At the time it was very apparent to us there was something up. He was not being a President of the people, he was policing the people. He was serving his own agenda. I don’t see myself as an activist, but I know when a gangsta is trying to make a move! Real recognise real.
What’s up with Pimp My Ride?
I’m done with my obligations to Viacom with Pimp My Ride. Now I have to go and do what I want to do as far as the music side. There’s a few offers for movies but right now it’s important for me to go out and do what I want to do, play live.
There’s a skit on Full Circle in which you say you’re sick of being asked about Pimp My Ride.
Ah, I’m not sick of it. It’s two different audiences. There are people who know me from my music and the people who know me from the TV show. I don’t feel there’s a need to combine them, it’s two different attractions. There’s a personality people are attracted to, it’s the ability to relate to the common man, that’s the biggest part of Pimp My Ride. A lot of people think it’s the cars or the guys in the shop, but it’s the ability to relate to the common man. The way I am on that show is me. That’s how I talk to my friends and family, it’s not like I put on a character.
Would you do another series of Pimp My Ride?
My contract is up. Whether they continue with it is up to them.
Do you want to do it again?
It depends on them.
What about movies?
We’ll see. A few good ideas are on the table, but once again I have to be in control of that aspect of my career. There are a lot of opportunities, but it’s not about getting the next thing, it’s about getting the right thing. The next thing could have me on Soul Plane 3, the right thing could be two years from now. Xzibit the brand is worldwide. It’s bigger than ever, it’s untarnished. Now it’s a point of extending the brand and have the growth happen that’s acceptable to me. It’s no point growing overnight just because I could be here or here — you know, “Xzibit’s going to do this watch ad, then he’s going to do a children’s cereal ad, then he’s going to be museum guy in a movie because his name is Xzibit”. Get the f— out of here! I’m just going to chill, and wait for the right thing.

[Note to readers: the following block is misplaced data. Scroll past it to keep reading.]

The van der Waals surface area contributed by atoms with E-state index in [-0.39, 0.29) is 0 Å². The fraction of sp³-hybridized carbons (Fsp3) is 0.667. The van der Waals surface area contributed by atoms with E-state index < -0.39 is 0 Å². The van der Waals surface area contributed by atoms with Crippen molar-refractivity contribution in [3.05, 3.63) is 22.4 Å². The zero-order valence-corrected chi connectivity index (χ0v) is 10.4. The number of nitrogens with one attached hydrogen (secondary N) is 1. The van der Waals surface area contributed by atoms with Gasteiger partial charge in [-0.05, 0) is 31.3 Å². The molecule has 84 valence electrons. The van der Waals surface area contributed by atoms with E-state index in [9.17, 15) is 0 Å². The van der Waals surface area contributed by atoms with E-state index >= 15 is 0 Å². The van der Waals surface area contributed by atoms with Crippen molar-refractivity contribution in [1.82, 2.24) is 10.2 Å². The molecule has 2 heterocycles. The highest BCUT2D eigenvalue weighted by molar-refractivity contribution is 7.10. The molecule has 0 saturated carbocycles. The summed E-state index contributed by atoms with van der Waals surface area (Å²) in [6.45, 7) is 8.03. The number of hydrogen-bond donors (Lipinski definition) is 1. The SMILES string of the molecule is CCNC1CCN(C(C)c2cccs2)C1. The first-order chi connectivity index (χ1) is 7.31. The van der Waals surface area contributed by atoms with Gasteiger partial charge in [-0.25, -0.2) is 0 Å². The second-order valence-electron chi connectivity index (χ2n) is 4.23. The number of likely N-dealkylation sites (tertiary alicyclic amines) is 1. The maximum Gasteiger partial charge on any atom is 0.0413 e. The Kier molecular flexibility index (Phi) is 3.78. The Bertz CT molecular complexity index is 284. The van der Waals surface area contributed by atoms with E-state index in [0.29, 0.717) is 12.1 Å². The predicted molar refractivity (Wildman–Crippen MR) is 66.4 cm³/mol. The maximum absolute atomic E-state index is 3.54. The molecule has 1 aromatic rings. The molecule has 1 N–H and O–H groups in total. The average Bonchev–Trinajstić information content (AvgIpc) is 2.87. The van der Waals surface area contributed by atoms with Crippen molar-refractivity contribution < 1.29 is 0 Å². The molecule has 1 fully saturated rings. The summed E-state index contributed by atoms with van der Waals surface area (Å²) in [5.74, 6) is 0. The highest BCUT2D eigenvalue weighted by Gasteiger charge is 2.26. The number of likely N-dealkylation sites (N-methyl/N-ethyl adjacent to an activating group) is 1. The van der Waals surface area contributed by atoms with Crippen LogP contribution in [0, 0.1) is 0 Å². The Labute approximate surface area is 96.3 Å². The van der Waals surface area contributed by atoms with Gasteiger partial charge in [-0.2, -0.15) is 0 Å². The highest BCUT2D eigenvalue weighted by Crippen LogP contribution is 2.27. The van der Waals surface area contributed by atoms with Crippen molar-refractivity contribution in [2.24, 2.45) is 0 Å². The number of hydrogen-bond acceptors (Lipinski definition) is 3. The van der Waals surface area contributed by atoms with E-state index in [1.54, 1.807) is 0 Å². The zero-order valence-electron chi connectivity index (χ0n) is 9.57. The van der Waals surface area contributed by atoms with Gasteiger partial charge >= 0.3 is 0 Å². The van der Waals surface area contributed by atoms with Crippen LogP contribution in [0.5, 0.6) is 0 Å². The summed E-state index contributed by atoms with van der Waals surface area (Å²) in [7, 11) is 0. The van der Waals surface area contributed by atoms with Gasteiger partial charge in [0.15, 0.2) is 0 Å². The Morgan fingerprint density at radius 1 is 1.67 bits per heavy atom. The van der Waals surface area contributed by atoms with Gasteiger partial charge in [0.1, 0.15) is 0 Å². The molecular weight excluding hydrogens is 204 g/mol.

Do you say no to a lot of things?
I say no like it’s my second name. That’s the only way I can keep things the way they are. I’m not in love with money. Money comes and goes. What I do hold dear to my heart is that I’ve become very conscious of what this means to people. I’m very respectful of that. I don’t want to do something just because I’ll get paid. Being paid doesn’t necessarily get you respected. You go anywhere in the world where money is of no consequence and you’ll see respect is everything. I’d rather have respect. You can get money if you have respect. If you have money you try to buy respect and it’s not something you can buy. I have options. It’s not like I have to feed my family off just rapping now. I can feed them off movies. It’s nice to have options. When you don’t have options you do desperate s—.
Do you get a lot of cliched movie scripts?
F— yeah. You’d be amazed how weak some of the roles are in Hollywood for African American men. And women.
I say no to a lot of them. The movie I did with Jennifer Aniston, Derailed, was good because of the cast of characters and the plot twists. It was a good experience for me. Those are the things that expand my career, my range. I’ll take small steps until I’m ready for the big one. In Hollywood they give you enough rope to either hang yourself or pull yourself up. I’m at a point where I’m not really ready to wrap that rope around my neck and jump off a ledge, so I’ll take little steps.
Full Circle (Liberation) out now. Xzibit, Metro in Melbourne, June 29, $72.50, Ticketek.
Source: Cameron Adams – Herald Sun AustraliaWhat did you think of this post? Leave a comment here: